One of my suggestions was that women need to take into account the fact that fertility begins to decline frighteningly early at the age of 27, and begins to drop rapidly from the age of 35. Women (and men) need to be giving some thought as to starting their families earlier and we as a society need to be implementing solutions to make life more feasible for working women with children, seeing as we are in an economic situation which necessitates dual-income households. I also think that we need to readjust attitudes towards younger mothers, whilst no-one should be encouraging young teenage mothers, there is a palpable snobbery and distain towards mothers under 25. Whilst no-one should be making value judgements in terms of the age of parents, both the old and the young cohorts have their advantages and disadvantages, my experience has been that younger mothers tend to be much more flexible and adaptable in terms of their attitude to their children, and far less prone to stress as a result. Young mothers are less likely to have become perfectionist control freaks, stuck in their ways and tend to be able to take various setbacks or the less palatable aspects of childrearing in their stride, with patience and good humour – children being just the next exciting adventure. Having had a child in my twenties and then a progression of three in my mid thirties, each pregnancy becoming progressively more tiring, difficult and risky with age, I certainly think that youth has something of an advantage here.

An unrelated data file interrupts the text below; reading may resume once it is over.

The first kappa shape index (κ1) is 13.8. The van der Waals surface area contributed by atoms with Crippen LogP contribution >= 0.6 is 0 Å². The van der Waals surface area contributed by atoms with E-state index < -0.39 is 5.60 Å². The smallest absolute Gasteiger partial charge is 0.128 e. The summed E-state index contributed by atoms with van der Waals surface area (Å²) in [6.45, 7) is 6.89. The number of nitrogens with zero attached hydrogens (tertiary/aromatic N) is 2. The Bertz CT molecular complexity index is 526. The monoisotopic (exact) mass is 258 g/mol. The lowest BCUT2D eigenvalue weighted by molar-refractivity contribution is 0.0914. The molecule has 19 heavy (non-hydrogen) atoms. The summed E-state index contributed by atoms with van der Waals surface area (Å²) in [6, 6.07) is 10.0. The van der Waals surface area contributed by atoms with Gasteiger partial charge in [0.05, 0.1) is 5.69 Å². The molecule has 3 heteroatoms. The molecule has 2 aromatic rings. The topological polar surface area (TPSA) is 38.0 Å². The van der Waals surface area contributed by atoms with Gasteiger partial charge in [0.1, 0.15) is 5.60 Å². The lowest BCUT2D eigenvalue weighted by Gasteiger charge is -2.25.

Vanessa Feltz on BBC Radio London, felt that I was being overly prescriptive in terms of suggesting that women need to think about marriage earlier and it certainly could appear like a reactionary solution, but given not only the low success rates of IVF, but also the physical and emotional pain involved as well as the financial cost, society has little other choice and neither do women who need to accept that one day, it is likely that they are going to want to give serious consideration as to trying for a family.
Whilst Moore is indeed correct that society needs to be welcoming and accepting to mothers of all age, whether that be the teenage mother or the grandparent unexpectedly cast into a parental role as a result of unforeseen circumstances, she, in line with society as a whole, has got the whole issue back to front in terms of framing this issue of being solely about women, understandable when it is indeed women who bear the brunt of the responsibility for pregnancy and childbirth. The whole situation in terms of the growing problem of infertility, the costs of IVF and the rise in the age of the average first-time mother highlights the limitations of a society that is based solely around individualism and doing only what is right for oneself, in that our decisions always have some impact on others, especially if, as in the case of delaying motherhood, they result in others being asked to bear the cost.